Stack Overflow is a community of 4.7 million programmers, just like you, helping each other.

Join them; it only takes a minute:

Sign up
Join the Stack Overflow community to:
  1. Ask programming questions
  2. Answer and help your peers
  3. Get recognized for your expertise

I have a UITableView tall enough that it necessitates scrolling. The top-most cell in the table contains a UITextField for the user to enter some text.

The standard way to build this might be to create and add the text field and add it to a cell created or recycled in cellFOrRowAtIndexPath: However, this constant re-creation means that the text entered in the field is erased when the cell is scrolled out and back into view.

The solutions I've found so far suggest using UITextField delegation to track the text as it changes and store it in an iVar or property. I would like to know why this is recommended instead of the simpler approach I am using:

I am creating the UITextField in the init method of the UITableViewController and immediately storing it in a property. In cellFOrROwAtIndexPath I am simply adding the pre-existing field instead of initializing a new one. The cell itself can be recycled without issue, but because I am always using the one and only UITextField, the content is maintained.

Is this a reasonable approach? What might go wrong? Any improvements (perhaps I could still create the field in cellForRowAtIndexPath but first check if the property is nil?)

share|improve this question
up vote 1 down vote accepted

When you are creating cells in cellForRowAtIndexPath you have to use one reusable identifier for that first cell (ie. cellId1) and another for the rest (ie. cellId2).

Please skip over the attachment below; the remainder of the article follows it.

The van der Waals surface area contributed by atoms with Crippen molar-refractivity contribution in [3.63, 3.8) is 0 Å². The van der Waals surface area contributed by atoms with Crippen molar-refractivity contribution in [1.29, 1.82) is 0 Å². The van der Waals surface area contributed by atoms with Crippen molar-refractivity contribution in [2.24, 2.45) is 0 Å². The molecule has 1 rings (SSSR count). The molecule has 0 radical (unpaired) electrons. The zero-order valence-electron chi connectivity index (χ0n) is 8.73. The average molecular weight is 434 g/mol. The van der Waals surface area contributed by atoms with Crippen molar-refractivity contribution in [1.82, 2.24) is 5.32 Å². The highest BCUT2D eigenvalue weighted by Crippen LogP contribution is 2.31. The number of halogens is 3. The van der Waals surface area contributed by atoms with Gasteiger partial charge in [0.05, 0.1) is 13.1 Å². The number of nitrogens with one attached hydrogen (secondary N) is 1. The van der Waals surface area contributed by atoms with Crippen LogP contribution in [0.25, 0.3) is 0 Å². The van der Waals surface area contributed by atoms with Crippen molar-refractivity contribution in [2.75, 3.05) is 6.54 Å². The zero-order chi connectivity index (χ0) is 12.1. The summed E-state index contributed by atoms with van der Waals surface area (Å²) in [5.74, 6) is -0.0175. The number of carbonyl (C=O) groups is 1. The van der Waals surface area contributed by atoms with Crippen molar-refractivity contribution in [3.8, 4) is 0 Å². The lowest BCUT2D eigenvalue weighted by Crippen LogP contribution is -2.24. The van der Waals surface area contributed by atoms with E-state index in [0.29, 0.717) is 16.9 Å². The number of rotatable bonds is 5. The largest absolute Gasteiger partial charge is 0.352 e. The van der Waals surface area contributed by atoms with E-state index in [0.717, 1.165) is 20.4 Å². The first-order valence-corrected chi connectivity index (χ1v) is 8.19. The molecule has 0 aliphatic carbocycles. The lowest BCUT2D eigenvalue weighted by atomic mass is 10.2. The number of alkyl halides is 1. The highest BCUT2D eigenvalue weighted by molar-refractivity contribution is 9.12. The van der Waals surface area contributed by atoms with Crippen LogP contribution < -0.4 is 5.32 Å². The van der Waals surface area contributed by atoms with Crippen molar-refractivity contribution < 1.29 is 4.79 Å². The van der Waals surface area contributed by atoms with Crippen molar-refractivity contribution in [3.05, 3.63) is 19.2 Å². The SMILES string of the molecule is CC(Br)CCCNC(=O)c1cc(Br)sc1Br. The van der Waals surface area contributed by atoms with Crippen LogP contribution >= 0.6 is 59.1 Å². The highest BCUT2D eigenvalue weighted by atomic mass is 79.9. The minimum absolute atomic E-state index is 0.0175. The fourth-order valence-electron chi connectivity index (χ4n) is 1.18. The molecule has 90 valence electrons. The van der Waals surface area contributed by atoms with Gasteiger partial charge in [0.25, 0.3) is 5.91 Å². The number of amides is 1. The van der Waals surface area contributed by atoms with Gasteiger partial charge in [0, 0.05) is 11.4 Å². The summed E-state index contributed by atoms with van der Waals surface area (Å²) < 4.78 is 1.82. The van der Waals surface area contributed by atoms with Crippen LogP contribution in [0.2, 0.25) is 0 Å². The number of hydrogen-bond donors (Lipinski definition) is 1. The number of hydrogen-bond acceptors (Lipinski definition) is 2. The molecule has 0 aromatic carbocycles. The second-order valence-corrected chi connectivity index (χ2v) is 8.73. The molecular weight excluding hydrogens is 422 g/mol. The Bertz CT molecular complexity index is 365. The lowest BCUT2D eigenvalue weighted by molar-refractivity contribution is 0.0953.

If you do this, when you get the cell for the first element by calling [tableView dequeueReusableCellWithIdentifier:@"cellId1"] you will always get the same Object and will not be reused by other cells.

- (UITableViewCell *)tableView:(UITableView *)tableView cellForRowAtIndexPath:(NSIndexPath *)indexPath {

    MyCell *cell = nil;

    // Only for first row
    if (indexPath.row == 0) {
        static NSString *cellId1 = @"cellId1";
        cell = [tableView dequeueReusableCellWithIdentifier:cellId1];

        if (cell == nil) {
            cell = [[MyCell alloc] initWithStyle:UITableViewCellStyleDefault reuseIdentifier:cellId1];
    else {
        static NSString *cellId2 = @"cellId2";
        cell = [tableView cellId2];

        if (cell == nil) {
            cell = [[MyCell alloc] initWithStyle:UITableViewCellStyleDefault cellId2];

    // do whatever

    return cell;
share|improve this answer
Thanks, but this doesn't address a text field embedded in the cell. – Ben Packard Aug 30 '13 at 15:54
You can store that first cell as one of your class attributes when created, and access to its contents whenever you want. The point is that once created it will not be reused and its content will not be deleted. – clubifaximatic Aug 30 '13 at 16:05
You're quite right - this is better than using init. Also, I can just store the textview itself as a property rather than the cell. If anything, this re-enforces my question though - because if I had many text labels I still think your approach is better than using delegation. Hopefully someone will explain why not. – Ben Packard Aug 30 '13 at 17:00

If there is only one UITextField, then I agree that your approach would be better/same as compared to using UITextField delegation (I think).

However, let us assume that you want to "expand" your view so that there are about 7-8 or more TextFields now. Then if you go about using your approach, then the problem will be that you will be storing 7-8 or more TextFields in memory and maintaining them.

In such a situation, a better approach would be that you create only that number of textfields as visible on screen. Then you create a dictionary which would maintain the content present in the textfield (which you can get by UITextFieldDelegate methods). This way, the same textfield can be used when the cell is reused. Only the values will change and will be dictated by the values in the dictionary.

On a sidenote, do minimal creation in cellForRowAtIndexPath as that is called during every table scroll and so creating a textField in cellForRowAtIndexPath can be expensive.

share|improve this answer

Your Answer


By posting your answer, you agree to the privacy policy and terms of service.

Not the answer you're looking for? Browse other questions tagged or ask your own question.